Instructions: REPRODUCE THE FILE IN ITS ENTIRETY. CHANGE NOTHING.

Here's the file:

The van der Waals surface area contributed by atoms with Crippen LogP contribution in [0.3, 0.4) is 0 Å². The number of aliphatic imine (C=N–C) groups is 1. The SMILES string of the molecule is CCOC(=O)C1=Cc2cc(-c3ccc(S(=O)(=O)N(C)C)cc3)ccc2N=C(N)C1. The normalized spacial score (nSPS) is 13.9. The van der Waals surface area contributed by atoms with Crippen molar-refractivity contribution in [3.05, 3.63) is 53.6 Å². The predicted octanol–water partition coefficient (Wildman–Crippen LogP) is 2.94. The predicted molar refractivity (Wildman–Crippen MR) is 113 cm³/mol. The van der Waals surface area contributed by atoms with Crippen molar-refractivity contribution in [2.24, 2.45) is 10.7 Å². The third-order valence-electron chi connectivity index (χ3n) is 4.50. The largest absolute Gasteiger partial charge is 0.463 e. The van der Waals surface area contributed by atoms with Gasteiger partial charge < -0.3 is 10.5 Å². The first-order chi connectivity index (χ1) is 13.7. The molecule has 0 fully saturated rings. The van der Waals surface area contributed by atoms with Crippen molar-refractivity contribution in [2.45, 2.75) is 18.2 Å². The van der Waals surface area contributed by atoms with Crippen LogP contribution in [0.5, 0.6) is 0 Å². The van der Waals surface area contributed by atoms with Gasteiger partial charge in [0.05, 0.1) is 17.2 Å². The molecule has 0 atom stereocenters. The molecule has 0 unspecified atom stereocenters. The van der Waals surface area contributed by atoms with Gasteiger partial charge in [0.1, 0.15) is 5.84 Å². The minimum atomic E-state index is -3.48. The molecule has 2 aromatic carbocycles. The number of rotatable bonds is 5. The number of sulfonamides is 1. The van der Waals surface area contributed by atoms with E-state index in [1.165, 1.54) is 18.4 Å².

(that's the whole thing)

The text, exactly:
The van der Waals surface area contributed by atoms with Crippen LogP contribution in [0.3, 0.4) is 0 Å². The number of aliphatic imine (C=N–C) groups is 1. The SMILES string of the molecule is CCOC(=O)C1=Cc2cc(-c3ccc(S(=O)(=O)N(C)C)cc3)ccc2N=C(N)C1. The normalized spacial score (nSPS) is 13.9. The van der Waals surface area contributed by atoms with Crippen molar-refractivity contribution in [3.05, 3.63) is 53.6 Å². The predicted octanol–water partition coefficient (Wildman–Crippen LogP) is 2.94. The predicted molar refractivity (Wildman–Crippen MR) is 113 cm³/mol. The van der Waals surface area contributed by atoms with Crippen molar-refractivity contribution in [2.24, 2.45) is 10.7 Å². The third-order valence-electron chi connectivity index (χ3n) is 4.50. The largest absolute Gasteiger partial charge is 0.463 e. The van der Waals surface area contributed by atoms with Gasteiger partial charge < -0.3 is 10.5 Å². The first-order chi connectivity index (χ1) is 13.7. The molecule has 0 fully saturated rings. The van der Waals surface area contributed by atoms with Crippen molar-refractivity contribution in [2.45, 2.75) is 18.2 Å². The van der Waals surface area contributed by atoms with Crippen LogP contribution in [0.5, 0.6) is 0 Å². The van der Waals surface area contributed by atoms with Gasteiger partial charge in [0.05, 0.1) is 17.2 Å². The molecule has 0 atom stereocenters. The molecule has 0 unspecified atom stereocenters. The van der Waals surface area contributed by atoms with Gasteiger partial charge in [0.1, 0.15) is 5.84 Å². The minimum atomic E-state index is -3.48. The molecule has 2 aromatic carbocycles. The number of rotatable bonds is 5. The number of sulfonamides is 1. The van der Waals surface area contributed by atoms with E-state index in [1.165, 1.54) is 18.4 Å².